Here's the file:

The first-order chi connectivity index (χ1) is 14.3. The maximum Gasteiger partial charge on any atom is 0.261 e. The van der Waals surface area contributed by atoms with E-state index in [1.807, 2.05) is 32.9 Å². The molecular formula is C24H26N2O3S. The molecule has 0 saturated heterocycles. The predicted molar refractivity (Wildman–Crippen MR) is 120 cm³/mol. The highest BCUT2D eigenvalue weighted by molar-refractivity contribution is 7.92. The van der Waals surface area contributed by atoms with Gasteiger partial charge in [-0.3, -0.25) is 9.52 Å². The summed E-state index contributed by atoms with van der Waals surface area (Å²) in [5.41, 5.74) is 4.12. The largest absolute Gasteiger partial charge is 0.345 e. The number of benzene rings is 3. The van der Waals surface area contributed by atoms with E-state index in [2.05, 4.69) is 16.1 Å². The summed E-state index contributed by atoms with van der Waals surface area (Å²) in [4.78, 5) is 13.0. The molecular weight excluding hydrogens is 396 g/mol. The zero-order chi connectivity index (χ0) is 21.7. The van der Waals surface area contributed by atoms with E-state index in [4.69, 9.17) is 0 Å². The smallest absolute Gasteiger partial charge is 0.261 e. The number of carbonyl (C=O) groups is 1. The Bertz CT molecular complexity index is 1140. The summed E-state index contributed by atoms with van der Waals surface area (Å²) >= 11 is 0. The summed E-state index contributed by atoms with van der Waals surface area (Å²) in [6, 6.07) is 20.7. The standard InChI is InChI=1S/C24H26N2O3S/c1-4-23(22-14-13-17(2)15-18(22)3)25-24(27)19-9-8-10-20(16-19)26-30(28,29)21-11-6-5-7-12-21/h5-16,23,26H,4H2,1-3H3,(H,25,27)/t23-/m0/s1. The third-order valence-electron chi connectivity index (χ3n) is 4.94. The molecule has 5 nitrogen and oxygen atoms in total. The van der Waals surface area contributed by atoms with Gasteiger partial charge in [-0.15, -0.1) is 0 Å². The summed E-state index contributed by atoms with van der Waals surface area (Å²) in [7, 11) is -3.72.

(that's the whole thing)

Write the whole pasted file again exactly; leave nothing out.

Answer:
The first-order chi connectivity index (χ1) is 14.3. The maximum Gasteiger partial charge on any atom is 0.261 e. The van der Waals surface area contributed by atoms with E-state index in [1.807, 2.05) is 32.9 Å². The molecular formula is C24H26N2O3S. The molecule has 0 saturated heterocycles. The predicted molar refractivity (Wildman–Crippen MR) is 120 cm³/mol. The highest BCUT2D eigenvalue weighted by molar-refractivity contribution is 7.92. The van der Waals surface area contributed by atoms with Gasteiger partial charge in [-0.3, -0.25) is 9.52 Å². The summed E-state index contributed by atoms with van der Waals surface area (Å²) in [5.41, 5.74) is 4.12. The largest absolute Gasteiger partial charge is 0.345 e. The number of benzene rings is 3. The van der Waals surface area contributed by atoms with E-state index in [2.05, 4.69) is 16.1 Å². The summed E-state index contributed by atoms with van der Waals surface area (Å²) in [4.78, 5) is 13.0. The molecular weight excluding hydrogens is 396 g/mol. The zero-order chi connectivity index (χ0) is 21.7. The van der Waals surface area contributed by atoms with E-state index in [4.69, 9.17) is 0 Å². The smallest absolute Gasteiger partial charge is 0.261 e. The number of carbonyl (C=O) groups is 1. The Bertz CT molecular complexity index is 1140. The summed E-state index contributed by atoms with van der Waals surface area (Å²) >= 11 is 0. The summed E-state index contributed by atoms with van der Waals surface area (Å²) in [6, 6.07) is 20.7. The standard InChI is InChI=1S/C24H26N2O3S/c1-4-23(22-14-13-17(2)15-18(22)3)25-24(27)19-9-8-10-20(16-19)26-30(28,29)21-11-6-5-7-12-21/h5-16,23,26H,4H2,1-3H3,(H,25,27)/t23-/m0/s1. The third-order valence-electron chi connectivity index (χ3n) is 4.94. The molecule has 5 nitrogen and oxygen atoms in total. The van der Waals surface area contributed by atoms with Gasteiger partial charge in [-0.15, -0.1) is 0 Å². The summed E-state index contributed by atoms with van der Waals surface area (Å²) in [7, 11) is -3.72.